Alessandro Gisotti, interim director of the Vatican press office, looks on as Pope Francis speaks to journalists Jan. 23, 2019, aboard his flight from Rome to Panama for World Youth Day. (CNS photo/Vatican Media)
Pope Francis sought Jan. 27 to downplay expectations for his anticipated February summit on clergy sexual abuse, saying he hopes the encounter helps Catholic bishops "take consciousness" of the issue, but problems of abuse will continue in the church as in other institutions.
In a press conference aboard the papal flight back to Rome after a five-day visit to Panama, the pontiff said he thought expectations for his Feb. 21-24 meeting of global bishop presidents had become "inflated."
"The expectations need to be deflated," said Francis, adding: "The problems of abuse will continue. It is a human problem, everywhere."
Francis spoke about the upcoming abuse summit in a 47-minute press conference in which he also expressed openness to allowing older married men to be ordained to the priesthood where there is a "pastoral necessity."
On the February summit, the pontiff was asked what hopes he had that the encounter would help to restore lay people's trust in bishops following recent revelations that some prelates had covered up abuse or conducted themselves inappropriately with minors.
The pope said the summit, first announced in September, had been proposed by his advisory Council of Cardinals.
"We noted that some bishops did not understand well, or did not know what to do [about abuse]," said Francis. "We felt the need to give a 'catechesis' on this problem to the bishops' conferences."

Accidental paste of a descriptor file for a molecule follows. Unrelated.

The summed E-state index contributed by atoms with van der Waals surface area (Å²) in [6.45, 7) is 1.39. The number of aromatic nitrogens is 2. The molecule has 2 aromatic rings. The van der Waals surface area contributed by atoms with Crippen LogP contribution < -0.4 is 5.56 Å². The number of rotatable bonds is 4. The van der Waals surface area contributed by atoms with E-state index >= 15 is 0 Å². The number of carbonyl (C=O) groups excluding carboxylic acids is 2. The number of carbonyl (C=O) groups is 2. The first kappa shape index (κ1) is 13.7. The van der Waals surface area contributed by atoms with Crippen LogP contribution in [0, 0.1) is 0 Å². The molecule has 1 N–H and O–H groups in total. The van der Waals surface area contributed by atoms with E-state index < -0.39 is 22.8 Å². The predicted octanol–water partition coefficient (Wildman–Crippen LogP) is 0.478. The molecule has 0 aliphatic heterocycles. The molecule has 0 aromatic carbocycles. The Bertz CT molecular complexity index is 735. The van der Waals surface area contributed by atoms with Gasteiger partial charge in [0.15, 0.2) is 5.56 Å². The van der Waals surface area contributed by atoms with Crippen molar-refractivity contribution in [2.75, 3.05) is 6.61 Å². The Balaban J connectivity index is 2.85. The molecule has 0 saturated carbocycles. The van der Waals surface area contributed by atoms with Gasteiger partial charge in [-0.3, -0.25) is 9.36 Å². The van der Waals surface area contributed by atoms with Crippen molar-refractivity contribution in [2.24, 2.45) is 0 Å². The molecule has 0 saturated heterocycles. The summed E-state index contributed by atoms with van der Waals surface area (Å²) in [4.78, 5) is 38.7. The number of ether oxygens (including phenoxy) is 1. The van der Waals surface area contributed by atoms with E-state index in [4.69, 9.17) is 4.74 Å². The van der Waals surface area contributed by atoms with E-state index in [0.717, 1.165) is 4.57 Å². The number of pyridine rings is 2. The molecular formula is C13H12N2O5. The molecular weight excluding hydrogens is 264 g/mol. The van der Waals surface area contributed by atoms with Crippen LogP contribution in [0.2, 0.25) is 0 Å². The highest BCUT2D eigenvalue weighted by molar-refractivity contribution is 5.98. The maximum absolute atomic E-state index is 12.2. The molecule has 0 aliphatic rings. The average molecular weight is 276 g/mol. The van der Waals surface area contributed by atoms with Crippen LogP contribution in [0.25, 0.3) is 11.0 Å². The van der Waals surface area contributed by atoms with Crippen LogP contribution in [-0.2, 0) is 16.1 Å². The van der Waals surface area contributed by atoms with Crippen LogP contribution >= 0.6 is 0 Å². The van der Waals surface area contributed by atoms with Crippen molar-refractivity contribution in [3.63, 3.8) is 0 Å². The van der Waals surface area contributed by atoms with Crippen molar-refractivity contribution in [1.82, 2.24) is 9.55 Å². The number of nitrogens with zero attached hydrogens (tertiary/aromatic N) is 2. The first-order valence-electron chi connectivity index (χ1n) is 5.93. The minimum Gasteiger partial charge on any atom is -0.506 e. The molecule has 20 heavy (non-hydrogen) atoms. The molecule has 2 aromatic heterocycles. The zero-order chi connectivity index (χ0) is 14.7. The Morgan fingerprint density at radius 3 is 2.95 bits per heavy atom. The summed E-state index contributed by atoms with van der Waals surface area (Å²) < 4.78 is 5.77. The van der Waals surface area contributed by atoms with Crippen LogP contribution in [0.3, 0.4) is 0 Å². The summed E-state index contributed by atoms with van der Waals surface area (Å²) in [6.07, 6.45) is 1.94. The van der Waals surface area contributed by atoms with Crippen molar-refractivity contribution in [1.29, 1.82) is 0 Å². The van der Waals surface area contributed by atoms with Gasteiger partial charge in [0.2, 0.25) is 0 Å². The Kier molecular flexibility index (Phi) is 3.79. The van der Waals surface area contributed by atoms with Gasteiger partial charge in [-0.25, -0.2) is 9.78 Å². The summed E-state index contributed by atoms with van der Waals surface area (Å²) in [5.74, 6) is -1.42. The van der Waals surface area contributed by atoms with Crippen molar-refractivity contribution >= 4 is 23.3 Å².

The pope said the summit has two primary objectives: to "take consciousness" of the seriousness of abuse, and to outline procedures bishops should be following to protect children.
"Sometimes, the bishop does not know what to do," Francis said of the second objective, describing the goal as describing "what the bishop must do, what the archbishop who is a metropolitan must do, what the president of the bishops' conference must do — that it may be clear."
"That the protocols may be clear," he reiterated. "This is the principle."
Francis had been in Panama Jan. 23-27 for World Youth Day. Among other issues during the press conference, the pontiff was asked about how one of the events at the triennial celebration broached the topic of abortion.
During a Jan. 25 Via Crucis procession, one of the reflections related abortion to Jesus being laid in his crypt after his crucifixion, and referred to the "tomb that opens in the womb of mothers" who choose to abort.
On the flight, the pope was asked how such language corresponded with his papacy's focus on God's mercy.
"The message of mercy is for everyone; also for the human person that is gestating," said Francis.
"After having made this fall, there is mercy, surely," said the pope. "A difficult mercy; because the issue is not about giving forgiveness. The issue is about accompanying a woman who has come to terms of having aborted."
"A woman, when she thinks about what she has done — I will tell you the truth: she needs to be in the confessional," he said.
Francis recalled advice he said he had given to women who spoke to him about their abortions: "Your child is in Heaven. Speak with them. Sing the lullaby you could not sing. There you will find a way of reconciliation between the child and mother."